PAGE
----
In recent months you are likely to have run across at least one news article on the skyrocketing price of lumber. Current lumber prices are – to say the least – historic. You are also likely to have read about the recent impacts of inflation across the wider economy; if you have not read about inflation, you’re all but certain to have noticed its effects at the checkout counter. Inflation = too many dollars chasing too few goods, as economists say. But why are there so few goods?
Economic analysts and climate scientists are increasingly drawing more direct links between commodity prices and climate change, and lumber is a prime example of this relationship. For the better part of the past decade, lumber prices (expressed as $ per 1,000 board feet) remained remarkably steady; roughly oscillating between $250 - $450 per 1,000 board feet. Since 2021, however, lumber has routinely shot up to well over $1,000 per 1,000 board feet. Such drastic (and historic) price increases are directly linked to climate effects which weigh on both the growth and health of forests, as well as logistics and the overall supply chain. For lumber, this is increasingly the result of destructive beetle outbreaks aided by warming winters, more frequent (and larger) forest fires, and flood events.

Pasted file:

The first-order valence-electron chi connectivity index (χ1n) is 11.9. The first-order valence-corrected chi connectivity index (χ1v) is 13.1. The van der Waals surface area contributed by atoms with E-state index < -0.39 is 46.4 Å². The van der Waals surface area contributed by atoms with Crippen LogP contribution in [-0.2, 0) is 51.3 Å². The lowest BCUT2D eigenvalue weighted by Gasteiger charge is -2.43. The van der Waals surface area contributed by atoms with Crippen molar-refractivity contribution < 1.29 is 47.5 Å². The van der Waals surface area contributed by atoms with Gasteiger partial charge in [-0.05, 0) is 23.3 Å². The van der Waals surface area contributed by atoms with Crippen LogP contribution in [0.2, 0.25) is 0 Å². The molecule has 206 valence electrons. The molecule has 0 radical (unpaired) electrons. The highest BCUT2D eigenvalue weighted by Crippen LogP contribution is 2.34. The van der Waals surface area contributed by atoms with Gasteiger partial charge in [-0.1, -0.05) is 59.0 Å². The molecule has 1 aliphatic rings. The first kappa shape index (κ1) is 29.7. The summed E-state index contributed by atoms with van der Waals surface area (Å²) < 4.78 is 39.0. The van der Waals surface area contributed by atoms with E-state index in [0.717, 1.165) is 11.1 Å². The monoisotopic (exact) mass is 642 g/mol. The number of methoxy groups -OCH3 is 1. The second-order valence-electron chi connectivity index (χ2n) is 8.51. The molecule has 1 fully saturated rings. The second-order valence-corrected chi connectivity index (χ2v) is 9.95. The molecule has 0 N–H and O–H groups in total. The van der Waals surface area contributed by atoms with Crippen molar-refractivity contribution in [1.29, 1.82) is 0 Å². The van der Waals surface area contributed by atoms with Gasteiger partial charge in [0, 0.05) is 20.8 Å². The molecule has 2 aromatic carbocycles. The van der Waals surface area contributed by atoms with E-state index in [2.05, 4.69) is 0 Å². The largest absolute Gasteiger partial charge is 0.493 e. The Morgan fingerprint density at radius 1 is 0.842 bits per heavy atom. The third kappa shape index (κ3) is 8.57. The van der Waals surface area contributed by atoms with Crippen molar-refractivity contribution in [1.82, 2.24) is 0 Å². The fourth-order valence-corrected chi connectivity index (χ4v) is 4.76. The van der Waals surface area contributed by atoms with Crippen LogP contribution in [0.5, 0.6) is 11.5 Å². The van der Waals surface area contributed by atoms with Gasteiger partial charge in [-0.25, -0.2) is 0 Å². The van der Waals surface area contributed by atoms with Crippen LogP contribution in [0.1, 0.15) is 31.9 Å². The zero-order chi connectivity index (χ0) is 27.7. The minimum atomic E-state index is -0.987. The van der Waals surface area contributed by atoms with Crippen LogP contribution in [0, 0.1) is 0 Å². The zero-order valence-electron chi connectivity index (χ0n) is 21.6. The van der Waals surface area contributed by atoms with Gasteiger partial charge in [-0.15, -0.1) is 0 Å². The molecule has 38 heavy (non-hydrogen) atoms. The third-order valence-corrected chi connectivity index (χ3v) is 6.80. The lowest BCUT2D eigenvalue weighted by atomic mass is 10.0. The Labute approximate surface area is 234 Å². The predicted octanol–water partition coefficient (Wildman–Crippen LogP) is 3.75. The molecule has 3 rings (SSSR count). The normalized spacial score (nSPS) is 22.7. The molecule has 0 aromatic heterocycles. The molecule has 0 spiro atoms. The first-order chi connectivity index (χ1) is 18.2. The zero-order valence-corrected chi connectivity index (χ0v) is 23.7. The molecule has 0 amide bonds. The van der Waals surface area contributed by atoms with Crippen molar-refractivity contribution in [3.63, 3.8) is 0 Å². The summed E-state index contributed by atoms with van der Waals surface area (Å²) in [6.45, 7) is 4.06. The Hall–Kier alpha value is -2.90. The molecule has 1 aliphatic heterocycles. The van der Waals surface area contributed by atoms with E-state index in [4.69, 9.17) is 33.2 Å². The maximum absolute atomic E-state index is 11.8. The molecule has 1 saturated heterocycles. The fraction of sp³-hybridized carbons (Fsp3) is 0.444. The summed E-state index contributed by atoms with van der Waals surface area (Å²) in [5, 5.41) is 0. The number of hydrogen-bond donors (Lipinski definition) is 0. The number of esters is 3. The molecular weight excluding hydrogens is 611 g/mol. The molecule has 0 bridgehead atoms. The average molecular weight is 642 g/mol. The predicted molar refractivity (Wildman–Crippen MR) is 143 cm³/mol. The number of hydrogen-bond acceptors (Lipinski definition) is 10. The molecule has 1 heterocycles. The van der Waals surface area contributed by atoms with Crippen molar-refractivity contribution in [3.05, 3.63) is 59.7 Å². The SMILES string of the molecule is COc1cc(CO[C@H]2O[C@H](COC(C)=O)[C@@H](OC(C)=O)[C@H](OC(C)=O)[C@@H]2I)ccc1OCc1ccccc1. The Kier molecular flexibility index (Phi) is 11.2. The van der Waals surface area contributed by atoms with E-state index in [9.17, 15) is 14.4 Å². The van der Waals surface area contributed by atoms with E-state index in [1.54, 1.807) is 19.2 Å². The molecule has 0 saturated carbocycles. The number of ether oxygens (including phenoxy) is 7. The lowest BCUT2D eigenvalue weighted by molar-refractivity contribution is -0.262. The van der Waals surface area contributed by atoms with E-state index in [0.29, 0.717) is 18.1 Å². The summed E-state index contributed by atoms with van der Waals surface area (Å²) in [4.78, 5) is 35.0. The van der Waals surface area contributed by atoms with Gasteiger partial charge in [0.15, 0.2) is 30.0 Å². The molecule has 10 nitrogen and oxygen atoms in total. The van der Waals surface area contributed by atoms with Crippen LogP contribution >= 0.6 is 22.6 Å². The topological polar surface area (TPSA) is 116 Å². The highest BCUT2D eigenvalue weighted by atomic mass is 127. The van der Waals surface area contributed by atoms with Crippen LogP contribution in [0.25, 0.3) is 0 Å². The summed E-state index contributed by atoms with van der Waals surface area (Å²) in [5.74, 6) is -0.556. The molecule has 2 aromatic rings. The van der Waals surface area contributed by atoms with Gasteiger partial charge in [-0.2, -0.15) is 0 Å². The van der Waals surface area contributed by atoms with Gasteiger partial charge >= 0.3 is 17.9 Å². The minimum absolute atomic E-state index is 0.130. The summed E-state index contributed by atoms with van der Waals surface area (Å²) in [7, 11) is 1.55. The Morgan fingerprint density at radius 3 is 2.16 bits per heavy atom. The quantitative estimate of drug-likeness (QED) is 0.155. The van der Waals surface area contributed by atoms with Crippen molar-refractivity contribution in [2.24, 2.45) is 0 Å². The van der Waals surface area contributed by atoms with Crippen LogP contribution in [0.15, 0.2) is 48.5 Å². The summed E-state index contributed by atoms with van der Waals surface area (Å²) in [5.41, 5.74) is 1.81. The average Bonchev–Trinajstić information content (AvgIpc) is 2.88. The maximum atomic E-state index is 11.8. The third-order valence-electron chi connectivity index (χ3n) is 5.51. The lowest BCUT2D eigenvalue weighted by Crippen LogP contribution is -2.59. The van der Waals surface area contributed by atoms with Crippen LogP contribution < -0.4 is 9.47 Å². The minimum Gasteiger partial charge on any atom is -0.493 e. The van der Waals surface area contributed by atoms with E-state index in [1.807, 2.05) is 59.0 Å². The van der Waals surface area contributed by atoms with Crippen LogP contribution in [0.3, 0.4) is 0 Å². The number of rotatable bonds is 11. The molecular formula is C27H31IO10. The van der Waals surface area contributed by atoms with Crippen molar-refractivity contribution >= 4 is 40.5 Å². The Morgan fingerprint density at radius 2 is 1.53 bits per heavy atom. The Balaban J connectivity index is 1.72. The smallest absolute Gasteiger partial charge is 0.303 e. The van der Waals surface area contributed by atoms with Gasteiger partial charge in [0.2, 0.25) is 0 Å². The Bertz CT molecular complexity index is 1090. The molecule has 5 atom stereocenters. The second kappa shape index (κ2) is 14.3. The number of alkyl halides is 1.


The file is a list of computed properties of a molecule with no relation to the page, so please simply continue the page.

This climate-driven pricing story is beginning to sound familiar across an array of commodities markets. In some cases, the impacts are direct – consider, for example, the effects of volatile weather, heat waves, longer summers, and drought on general agriculture yields. In other cases, the impacts are indirect – here, consider the impact of increasingly frequent weather disasters on supply chains and energy infrastructure.
In all cases, both local anecdotes and wider data-driven studies abound – manufacturers can expect to pay more for climate-vulnerable commodities – and the list of commodities considered climate-vulnerable is growing.
Rather than simply chalking rising prices up to generic inflation and waiting out current conditions, producers and manufacturers dependent upon a stream of raw materials should consider reviewing operations and seeking out alternative products, supplies, or trade routes for materials and supply chains less vulnerable to disruption. In this sense, much of the lumber trade has already headed in this direction, with a considerable volume of U.S. lumber now being imported from further afield than in years past.
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